Where are those suburban nights?
    We want a raft to fit us both just right
    Where are those weekend trips?
    In the van it was bound to fight
    Stars forgot our deal
    On the east side we made it clear
    And the clouds got in the way that night
    Tonight it’s coming out
    It took one beer to throw these scars out
    Tonight I’m coming down
    From the nights under the general’s house
  • (Minimal) Van Pelt info @ wikipedia
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There is no pedal steel on any of the Van Pelt’s records, but there is plenty of beauty. I listened to this band incessantly around 1997 and 1998, and have sporadically since. I made a tape of their two albums, Stealing from our Favorite Thieves and Sultans of Sentiment, and listened to it on my walkman while wandering the streets of DC in the summer of 1997. I had just turned twenty and was living for the first time independently of family or college, at least until the fall came. I lived with friends and worked and had fun and walked around a lot, and listened to a lot of music.

Just as my life experiences were opening up, my musical world was expanding rapidly. While I never abandoned my love of hard rock and grunge, Queenrÿche and Alice in Chains, I was pulled towards punk and ’90s indie and ’80s underground stuff that I had missed out on as a kid. DC had a thriving underground post-punk scene — what we would have called “post-hardcore” — and it seemed like there were Fugazi shows every other month. It was a good time to be young and figuring out life.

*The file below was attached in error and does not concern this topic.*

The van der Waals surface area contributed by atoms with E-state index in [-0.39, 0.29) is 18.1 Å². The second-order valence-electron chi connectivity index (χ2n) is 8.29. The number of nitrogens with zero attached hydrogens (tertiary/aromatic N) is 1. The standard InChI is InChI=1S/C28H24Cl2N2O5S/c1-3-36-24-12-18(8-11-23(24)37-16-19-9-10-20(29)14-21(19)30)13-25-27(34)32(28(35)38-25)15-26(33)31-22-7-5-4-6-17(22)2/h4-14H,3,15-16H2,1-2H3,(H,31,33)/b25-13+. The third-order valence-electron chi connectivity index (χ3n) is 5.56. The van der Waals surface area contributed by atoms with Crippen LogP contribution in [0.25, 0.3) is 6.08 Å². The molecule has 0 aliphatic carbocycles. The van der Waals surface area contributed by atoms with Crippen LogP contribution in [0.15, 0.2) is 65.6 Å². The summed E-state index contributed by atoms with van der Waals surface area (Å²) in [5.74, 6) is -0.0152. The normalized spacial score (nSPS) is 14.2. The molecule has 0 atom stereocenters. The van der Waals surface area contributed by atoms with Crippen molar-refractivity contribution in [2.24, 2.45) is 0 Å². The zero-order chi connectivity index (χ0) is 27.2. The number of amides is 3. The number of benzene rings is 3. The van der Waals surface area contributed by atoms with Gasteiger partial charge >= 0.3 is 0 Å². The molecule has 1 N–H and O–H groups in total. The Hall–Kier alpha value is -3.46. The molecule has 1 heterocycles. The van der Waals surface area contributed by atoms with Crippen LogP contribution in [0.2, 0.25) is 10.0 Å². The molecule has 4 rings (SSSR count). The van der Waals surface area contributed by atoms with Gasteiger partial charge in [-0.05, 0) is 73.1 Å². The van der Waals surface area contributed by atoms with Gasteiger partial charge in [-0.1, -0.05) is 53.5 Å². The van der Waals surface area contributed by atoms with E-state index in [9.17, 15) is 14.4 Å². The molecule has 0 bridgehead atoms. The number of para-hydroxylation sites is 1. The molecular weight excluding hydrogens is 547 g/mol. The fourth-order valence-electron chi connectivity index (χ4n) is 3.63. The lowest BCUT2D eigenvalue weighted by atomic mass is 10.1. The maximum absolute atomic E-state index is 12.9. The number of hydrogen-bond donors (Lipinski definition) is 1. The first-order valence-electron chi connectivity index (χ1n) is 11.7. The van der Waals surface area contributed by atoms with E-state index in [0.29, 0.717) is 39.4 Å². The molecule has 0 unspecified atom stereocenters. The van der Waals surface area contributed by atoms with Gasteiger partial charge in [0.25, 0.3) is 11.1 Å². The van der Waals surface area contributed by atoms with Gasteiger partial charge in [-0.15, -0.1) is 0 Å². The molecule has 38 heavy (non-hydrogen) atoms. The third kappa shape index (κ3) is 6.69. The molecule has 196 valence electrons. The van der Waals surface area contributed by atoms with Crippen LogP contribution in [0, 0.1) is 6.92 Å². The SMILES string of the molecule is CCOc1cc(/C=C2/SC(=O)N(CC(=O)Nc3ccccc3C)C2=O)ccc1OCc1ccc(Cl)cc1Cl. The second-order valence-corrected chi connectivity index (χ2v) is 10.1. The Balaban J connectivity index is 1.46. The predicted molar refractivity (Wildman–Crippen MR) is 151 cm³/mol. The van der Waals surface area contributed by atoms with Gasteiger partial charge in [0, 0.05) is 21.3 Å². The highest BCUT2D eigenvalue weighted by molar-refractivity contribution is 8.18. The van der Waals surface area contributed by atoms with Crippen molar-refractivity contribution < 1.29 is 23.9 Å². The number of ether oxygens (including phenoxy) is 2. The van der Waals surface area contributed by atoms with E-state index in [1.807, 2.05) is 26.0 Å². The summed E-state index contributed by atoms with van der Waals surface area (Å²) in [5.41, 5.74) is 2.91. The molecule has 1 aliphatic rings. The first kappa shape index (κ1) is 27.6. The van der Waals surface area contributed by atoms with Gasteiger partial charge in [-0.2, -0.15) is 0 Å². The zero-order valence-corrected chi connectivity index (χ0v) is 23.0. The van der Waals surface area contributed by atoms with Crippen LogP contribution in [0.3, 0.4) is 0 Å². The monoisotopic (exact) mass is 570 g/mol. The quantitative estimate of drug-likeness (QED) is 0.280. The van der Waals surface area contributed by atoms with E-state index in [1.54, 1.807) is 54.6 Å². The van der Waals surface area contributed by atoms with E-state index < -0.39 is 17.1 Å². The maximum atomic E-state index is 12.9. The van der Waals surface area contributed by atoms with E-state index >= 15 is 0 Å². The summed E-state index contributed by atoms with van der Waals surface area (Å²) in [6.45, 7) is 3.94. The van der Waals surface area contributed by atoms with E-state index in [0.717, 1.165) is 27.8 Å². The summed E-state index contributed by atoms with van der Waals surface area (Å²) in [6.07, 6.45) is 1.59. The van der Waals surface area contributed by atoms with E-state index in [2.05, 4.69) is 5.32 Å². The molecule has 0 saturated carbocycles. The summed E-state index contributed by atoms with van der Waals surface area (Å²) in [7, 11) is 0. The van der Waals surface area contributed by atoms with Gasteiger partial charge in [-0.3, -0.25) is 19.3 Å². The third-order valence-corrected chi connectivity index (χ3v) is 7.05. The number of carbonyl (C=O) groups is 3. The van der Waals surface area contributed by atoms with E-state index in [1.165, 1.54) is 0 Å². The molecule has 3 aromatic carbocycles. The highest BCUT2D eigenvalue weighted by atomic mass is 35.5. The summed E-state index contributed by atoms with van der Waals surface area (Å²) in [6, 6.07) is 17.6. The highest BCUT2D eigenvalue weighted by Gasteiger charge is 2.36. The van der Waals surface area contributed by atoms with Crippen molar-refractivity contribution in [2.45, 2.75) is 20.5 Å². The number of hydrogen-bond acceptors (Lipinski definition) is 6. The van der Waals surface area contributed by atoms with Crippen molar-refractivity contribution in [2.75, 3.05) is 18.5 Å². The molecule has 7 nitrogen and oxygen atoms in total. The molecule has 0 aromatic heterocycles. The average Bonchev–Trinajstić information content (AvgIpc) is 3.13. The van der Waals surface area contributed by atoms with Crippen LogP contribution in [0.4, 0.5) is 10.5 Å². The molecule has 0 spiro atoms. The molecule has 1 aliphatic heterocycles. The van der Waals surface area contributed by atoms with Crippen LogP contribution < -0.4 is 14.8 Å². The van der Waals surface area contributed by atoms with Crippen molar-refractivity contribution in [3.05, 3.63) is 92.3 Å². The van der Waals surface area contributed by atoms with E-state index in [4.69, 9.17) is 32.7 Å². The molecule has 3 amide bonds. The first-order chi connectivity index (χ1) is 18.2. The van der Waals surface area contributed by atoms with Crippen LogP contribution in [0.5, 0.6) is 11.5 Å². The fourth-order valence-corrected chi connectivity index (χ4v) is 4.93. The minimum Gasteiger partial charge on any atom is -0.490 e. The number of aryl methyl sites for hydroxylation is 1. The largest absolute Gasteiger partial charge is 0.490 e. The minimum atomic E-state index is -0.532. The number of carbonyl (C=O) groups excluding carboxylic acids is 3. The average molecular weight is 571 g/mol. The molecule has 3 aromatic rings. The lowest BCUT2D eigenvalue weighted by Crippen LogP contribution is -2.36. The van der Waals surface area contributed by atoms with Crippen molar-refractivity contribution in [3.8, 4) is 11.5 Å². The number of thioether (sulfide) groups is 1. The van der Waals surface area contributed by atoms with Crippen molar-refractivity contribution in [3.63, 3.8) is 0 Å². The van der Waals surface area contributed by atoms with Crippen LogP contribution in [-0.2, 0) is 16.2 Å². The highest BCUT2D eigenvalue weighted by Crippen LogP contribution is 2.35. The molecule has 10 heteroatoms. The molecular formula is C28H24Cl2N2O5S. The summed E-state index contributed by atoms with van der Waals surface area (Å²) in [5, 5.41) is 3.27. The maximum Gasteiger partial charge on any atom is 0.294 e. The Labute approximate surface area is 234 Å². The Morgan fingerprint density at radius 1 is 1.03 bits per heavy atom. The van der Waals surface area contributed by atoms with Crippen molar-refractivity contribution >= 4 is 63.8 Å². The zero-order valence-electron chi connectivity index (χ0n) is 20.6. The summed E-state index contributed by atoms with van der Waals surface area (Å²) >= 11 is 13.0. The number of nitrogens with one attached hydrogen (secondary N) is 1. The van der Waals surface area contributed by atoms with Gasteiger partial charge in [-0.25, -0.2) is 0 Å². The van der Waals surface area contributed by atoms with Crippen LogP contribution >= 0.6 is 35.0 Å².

To some extent, over the past decade, I have stopped associating the music I listened to at twenty with the life I lived then. But maybe sometimes, the music that mattered to you at twenty will always take you back. Especially when you listen to a band like The Van Pelt, who could only have existed at that exact time period.

I didn’t quite know what to make of the Van Pelt when I first heard them, but I definitely liked it. I had already been exposed to some historical underground music, and to some of the Dischord bands, and also to fairly popular indie bands like Pavement. But I really didn’t know anything about things like the hardcore scene, and the burgeoning emo scene of the mid-’90s that grew out of it.